The older offspring and I had the soup for our lunch yesterday. We enjoyed it - the wine and lemon tastes came through. We agree that it felt healthy. I've just had a second bowl of it for my late lunch with the spouse and younger offspring. The spouse and I agreed that it could have done with a little more reduction and that without the chicken it would have quite insipid (just as well I used the entire leg and not just the drumstick prescribed in the recipe). The younger offspring, who is not known to have any gourmet tendencies, said it tasted "like nothing." He had better become known for tact and diplomacy - and quickly.
On Facebook I came across this reference to The Soup Book on the Ginger Jar's site. The author is inviting anyone who bought the book to comment about it on her own site Ginger Jar Food.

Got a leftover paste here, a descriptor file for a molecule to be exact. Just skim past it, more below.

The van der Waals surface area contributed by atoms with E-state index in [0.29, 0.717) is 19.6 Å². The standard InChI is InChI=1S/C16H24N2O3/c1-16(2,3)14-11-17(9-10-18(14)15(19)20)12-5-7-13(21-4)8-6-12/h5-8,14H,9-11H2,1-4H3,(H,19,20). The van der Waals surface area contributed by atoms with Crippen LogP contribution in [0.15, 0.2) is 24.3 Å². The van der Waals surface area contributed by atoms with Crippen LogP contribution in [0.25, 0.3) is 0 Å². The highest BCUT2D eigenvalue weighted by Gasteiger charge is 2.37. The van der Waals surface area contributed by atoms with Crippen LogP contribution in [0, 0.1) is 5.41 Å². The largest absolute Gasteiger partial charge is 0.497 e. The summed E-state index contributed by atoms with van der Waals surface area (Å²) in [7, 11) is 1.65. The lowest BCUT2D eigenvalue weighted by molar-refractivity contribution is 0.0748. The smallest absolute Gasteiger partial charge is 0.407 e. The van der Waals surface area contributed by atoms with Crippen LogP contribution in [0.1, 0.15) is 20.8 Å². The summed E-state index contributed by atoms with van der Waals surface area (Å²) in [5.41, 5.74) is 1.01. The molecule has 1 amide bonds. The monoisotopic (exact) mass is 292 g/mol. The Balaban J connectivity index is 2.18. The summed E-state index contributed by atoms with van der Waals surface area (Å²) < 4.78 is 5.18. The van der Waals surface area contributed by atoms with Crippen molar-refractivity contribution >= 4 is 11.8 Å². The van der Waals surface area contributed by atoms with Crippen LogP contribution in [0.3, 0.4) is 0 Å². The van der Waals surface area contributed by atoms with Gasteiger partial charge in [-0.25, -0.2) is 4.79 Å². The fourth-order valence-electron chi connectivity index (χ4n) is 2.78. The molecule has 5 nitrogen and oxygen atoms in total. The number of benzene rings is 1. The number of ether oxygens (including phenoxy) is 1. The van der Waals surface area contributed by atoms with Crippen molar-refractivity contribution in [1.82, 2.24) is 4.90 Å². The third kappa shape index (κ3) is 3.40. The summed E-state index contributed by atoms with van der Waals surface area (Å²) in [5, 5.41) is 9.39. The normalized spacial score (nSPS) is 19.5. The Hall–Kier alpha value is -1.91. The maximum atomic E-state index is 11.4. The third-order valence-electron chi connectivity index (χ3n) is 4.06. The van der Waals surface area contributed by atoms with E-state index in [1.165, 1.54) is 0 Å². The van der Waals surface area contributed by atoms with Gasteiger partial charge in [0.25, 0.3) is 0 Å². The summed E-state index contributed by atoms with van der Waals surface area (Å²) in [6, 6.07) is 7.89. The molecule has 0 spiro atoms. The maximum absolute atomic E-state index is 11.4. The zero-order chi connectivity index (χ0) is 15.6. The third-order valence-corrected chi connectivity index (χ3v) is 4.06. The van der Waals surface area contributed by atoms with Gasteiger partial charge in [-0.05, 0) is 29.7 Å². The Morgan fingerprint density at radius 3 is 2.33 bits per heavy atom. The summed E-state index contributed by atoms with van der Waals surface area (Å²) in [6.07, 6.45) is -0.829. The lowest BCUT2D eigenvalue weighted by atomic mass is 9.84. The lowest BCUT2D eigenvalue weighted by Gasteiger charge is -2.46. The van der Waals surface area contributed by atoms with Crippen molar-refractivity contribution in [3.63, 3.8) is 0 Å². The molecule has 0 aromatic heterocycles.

Thank you, loyal MH, for the postcard from France with the Recette de la Soupe de Poissons. The ingredients are very similar to those in The Soup Book recipe (see blog of 24th July).
This morning the spouse invited me to join him and the younger offspring on a walk out in Killiney. The sun was shining and so I said yes. We have a book called Walking Dublin by Pat Liddy, which was published in 2004. Last year we followed one of the suggested routes (Phibsborough to the National Botanic Gardens), making a short film of our progress. As might be expected, Walking Dublin has a Dalkey and Killiney Hill route, so we brought the camera with us. I suspect that the views along this walk have changed due to the building work that has been undertaken in the years since the book was published. Two walks done, just another twenty-two to go. (Just a quick aside - will books influence all my future projects? Does it matter?) Is there a bee connection? There were bees buzzing around on Killiney Hill and I made sure I filmed a couple.
Bees in Literature